experchange > slackware

john (02-10-19, 10:19 PM)
Just bought a laptop with unuisable Windoze 10 OS. There is no cdrom drive. When I put slack install on a usb drive it won't boot from it.

Is there a way to instqll from an intrnet download?

John Culleton
Rich (02-10-19, 10:50 PM)
john <culletonpl> wrote:
> Just bought a laptop with unuisable Windoze 10 OS. There is no cdrom
> drive. When I put slack install on a usb drive it won't boot from
> it.


Did you remember to check the BIOS to see if you have to /enable/ boot
from USB devices for this laptop?
Jerry Peters (02-10-19, 11:43 PM)
Rich <rich> wrote:
> john <culletonpl> wrote:
>> Just bought a laptop with unuisable Windoze 10 OS. There is no cdrom
>> drive. When I put slack install on a usb drive it won't boot from
>> it.

> Did you remember to check the BIOS to see if you have to /enable/ boot
> from USB devices for this laptop?


Additionally, is the usb drive in the same format as the laptop is
expecting, ie. MBR or UEFI type boot?

If it's boot type that's the problem, can you change it via the laptop
bios screens?
Ralph Spitzner (02-11-19, 01:04 PM)
john wrote on 02/10/2019 09:19 PM:
john (02-11-19, 07:47 PM)
On Sunday, February 10, 2019 at 3:50:15 PM UTC-5, Rich wrote:
> john wrote:
> > Just bought a laptop with unusable Windoze 10 OS. There is no cdrom
> > drive. When I put slack install on a usb drive it won't boot from
> > it.

> Did you remember to check the BIOS to see if you have to /enable/ boot
> from USB devices for this laptop?


Don't know much about Windoze. How do I check the BIOS?
Rich (02-11-19, 08:12 PM)
john <culletonpl> wrote:
> On Sunday, February 10, 2019 at 3:50:15 PM UTC-5, Rich wrote:
> Don't know much about Windoze. How do I check the BIOS?


By entering the BIOS setup screen upon power up.

How to do this varies by BIOS and manufacturer, neither of which we
know here on the other side of usenet. So use your google-fu to find
out how to get into the bios setup screen on your particular machine.
Peter 'Shaggy' Haywood (02-14-19, 05:34 AM)
Groovy hepcat Jerry Peters was jivin' in alt.os.linux.slackware on Mon,
11 Feb 2019 08:43 am. It's a cool scene! Dig it.

> Rich <rich> wrote:
> Additionally, is the usb drive in the same format as the laptop is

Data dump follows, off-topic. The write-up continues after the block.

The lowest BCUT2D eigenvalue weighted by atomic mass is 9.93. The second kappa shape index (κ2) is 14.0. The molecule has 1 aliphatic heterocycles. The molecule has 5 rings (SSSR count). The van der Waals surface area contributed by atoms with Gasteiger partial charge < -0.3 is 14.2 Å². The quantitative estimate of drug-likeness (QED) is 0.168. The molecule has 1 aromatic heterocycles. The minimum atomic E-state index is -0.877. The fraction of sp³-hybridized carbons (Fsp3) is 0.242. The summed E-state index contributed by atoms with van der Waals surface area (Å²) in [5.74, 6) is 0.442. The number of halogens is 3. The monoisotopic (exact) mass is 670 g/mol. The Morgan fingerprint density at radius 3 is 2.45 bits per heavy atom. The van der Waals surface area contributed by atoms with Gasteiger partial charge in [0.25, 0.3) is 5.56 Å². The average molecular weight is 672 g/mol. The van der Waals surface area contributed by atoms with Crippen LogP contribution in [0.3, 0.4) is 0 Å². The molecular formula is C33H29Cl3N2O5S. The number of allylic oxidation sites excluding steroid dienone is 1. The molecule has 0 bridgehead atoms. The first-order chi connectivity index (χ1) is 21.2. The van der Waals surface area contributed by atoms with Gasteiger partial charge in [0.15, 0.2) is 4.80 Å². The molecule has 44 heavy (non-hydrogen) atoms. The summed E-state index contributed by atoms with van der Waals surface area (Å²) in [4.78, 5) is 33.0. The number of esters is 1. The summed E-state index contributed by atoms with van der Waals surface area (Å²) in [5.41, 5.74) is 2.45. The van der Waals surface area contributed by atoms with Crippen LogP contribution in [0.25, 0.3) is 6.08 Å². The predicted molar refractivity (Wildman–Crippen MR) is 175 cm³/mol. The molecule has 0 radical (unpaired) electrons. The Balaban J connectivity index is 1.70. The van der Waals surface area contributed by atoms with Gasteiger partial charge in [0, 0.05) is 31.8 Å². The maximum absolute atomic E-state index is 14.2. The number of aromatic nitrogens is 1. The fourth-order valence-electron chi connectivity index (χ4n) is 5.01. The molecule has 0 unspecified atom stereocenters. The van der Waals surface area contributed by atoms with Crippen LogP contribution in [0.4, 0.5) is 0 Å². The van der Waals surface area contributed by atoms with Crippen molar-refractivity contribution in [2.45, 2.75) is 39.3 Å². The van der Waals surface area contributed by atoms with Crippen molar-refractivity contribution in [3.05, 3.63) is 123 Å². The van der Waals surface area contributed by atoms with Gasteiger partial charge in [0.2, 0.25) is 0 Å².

> expecting, ie. MBR or UEFI type boot?


It doesn't necessarily have to be in that format for it to work. But
it still must be made bootable. There's more than one way to do that,
but I've had good results using unetbootin. This is a program that can
do wondrous things with various types of media, including USB sticks
and memory cards. You give it an image file (ISO or otherwise), tell it
the device where you want it copied to (your USB stick) and set some
options, like making it bootable; then click the button, and it will
copy the image to the device.
When I first started trying to install Linux from USB sticks, I also
had problems getting them to boot. But once I tried unetbootin, it
became easy.
Jerry Peters (02-16-19, 11:31 PM)
Peter 'Shaggy' Haywood <phaywood> wrote:
[..]
> When I first started trying to install Linux from USB sticks, I also
> had problems getting them to boot. But once I tried unetbootin, it
> became easy.


It really depends on the bios. My TS140 has (from memory) 3 boot
modes:
1 MBR
2 EFI then MBR
3 EFI

Only mode 2 will boot from a device of either type.

I use GRUB2 to boot & build a bootable USB stick with custom scripts
which mainly codify the grub-install parms without me having to
research them every time. One installs grub to the MBR, the other
installs grub-efi to the EFI partition. Both installs share my custom
grub boot scripts & configuration info.
josemanuel (02-24-19, 12:55 AM)
> Just bought a laptop with unuisable Windoze 10 OS. There is no cdrom
> drive. When I put slack install on a usb drive it won't boot from it.


There's a README_USB.TXT in the usb-and-pxe-installers directory of the
distribution. It teaches you how to create a bootable USB stick. I have
installed Slackware twice this way (only one with a Windows OS involved)
and I can say that it works.

Apart from that, you have to access your BIOS and change certain
configurations regarding UEFI (if you see something called Legacy boot,
use it. And turn Secure Boot off) and the boot order (i.e., you should
make your USB stick the first item on the list), but I can't give you
more details because, honestly, I forgot how I did all that, and it
depends on your BIOS anyway.

You can try finding more info around based on the hints I gave you.

Hope they help.
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